The Revised Uniform Limited Liability Company Act adopted in New Jersey permits a court to expel a member of a limited liability company when it is not reasonably practicable for the company to continue with that individual as a member.
Expulsion, known as involuntary dissociation, based on the not reasonably practicable standard requires a showing that there is a structural impediment to the members continuing in business together, such as deadlock.
When the company is able to make decisions and pursue its business purpose, the not reasonably practicable standard does not exist, whatever the level of animosity among the members.
The subject of the Appellate Division’s recent decision in Ames v. Premier Surgical, LLC, Docket No. A-1278-15T1 (June 29, 2026) is who decides whether a dispute is subject to mandatory arbitration. But the nature of dispute here suggests a cautionary tale about withdrawal and valuation, and what happens when the exit rules from a business don’t have clear valuation provision accepted by all as fair.
Limited Liability Company Valuation Dispute Triggered by Member Departure
The direction that you’re headed at the time certainly determines the parties’ perspective in business divorce and succession cases. Here the office to buy a retired surgeon’s shares was just 2.5 percent of his demand, and only about 13 percent of what the membership units cost 15 years earlier.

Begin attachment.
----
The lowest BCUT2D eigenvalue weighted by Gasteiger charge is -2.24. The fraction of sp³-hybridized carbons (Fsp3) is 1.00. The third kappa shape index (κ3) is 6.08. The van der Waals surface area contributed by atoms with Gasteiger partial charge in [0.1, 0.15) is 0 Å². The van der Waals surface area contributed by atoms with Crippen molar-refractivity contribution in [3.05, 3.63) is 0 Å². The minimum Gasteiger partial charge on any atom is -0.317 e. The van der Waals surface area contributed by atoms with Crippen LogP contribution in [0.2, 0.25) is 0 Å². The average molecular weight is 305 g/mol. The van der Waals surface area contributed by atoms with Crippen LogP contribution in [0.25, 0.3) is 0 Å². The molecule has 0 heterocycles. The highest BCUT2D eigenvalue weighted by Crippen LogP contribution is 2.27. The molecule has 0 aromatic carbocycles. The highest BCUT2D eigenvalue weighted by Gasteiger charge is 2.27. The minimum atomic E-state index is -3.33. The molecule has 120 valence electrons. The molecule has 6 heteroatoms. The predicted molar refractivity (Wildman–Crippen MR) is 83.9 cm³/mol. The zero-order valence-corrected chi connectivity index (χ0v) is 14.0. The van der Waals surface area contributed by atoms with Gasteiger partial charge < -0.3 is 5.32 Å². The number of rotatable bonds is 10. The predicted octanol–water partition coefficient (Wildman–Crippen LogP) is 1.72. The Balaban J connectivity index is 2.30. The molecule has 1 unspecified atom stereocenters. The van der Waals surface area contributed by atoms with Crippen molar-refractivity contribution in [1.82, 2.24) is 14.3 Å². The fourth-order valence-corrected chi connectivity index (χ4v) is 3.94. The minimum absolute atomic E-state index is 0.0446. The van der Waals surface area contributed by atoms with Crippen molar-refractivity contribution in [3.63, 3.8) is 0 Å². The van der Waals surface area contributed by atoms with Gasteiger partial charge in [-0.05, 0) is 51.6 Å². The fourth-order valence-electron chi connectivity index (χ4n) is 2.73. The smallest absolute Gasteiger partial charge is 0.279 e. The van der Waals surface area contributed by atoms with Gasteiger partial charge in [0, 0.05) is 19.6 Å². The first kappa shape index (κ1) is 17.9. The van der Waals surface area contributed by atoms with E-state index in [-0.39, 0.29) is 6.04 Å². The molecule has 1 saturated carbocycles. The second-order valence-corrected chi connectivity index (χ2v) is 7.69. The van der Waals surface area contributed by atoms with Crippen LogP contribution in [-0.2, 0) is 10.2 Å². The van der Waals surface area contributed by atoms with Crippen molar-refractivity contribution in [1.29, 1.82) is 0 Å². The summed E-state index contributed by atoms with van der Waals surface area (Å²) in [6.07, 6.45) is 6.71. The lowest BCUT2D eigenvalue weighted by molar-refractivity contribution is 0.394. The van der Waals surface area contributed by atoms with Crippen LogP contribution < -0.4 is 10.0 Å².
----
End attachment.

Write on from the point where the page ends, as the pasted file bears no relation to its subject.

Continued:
The New Jersey Supreme Court will consider the standards for expulsion of a member from a limited liability company. The Court granted certification in IE Test, LLC v. Carroll, Docket NO. A-6159-12T4 (N.J. Super. App. Div., March 17, 2015)(see our discussion here.) The opinion construes N.J.S.A. 42:2B-24(b)(3)(a) of the now repealed Limited Liability Company Act.
The language, however, is nearly identical to that found in New Jersey’s current LLC law, the Revised Uniform Limited Liability Company Act (RULLCA) N.J.S.A. 42:2C-46(e)(3), which governs the involuntary dissociation of members. Here the court affirmed the expulsion of the defendant based on the impracticability of the business continuing with him as member. the now-repealed Limited Liability Company Act.
Seven-Factor Test Applied to Expulsion
Removal of LLC Member May Be ‘Prospective’ Conduct
In what is probably the most significant appellate decision involving New Jersey limited liability companies in a decade, the Appellate Division held that wrongful conduct is not required to expel a member from the LLC, nor is the member entitled to be paid for the value of the interests.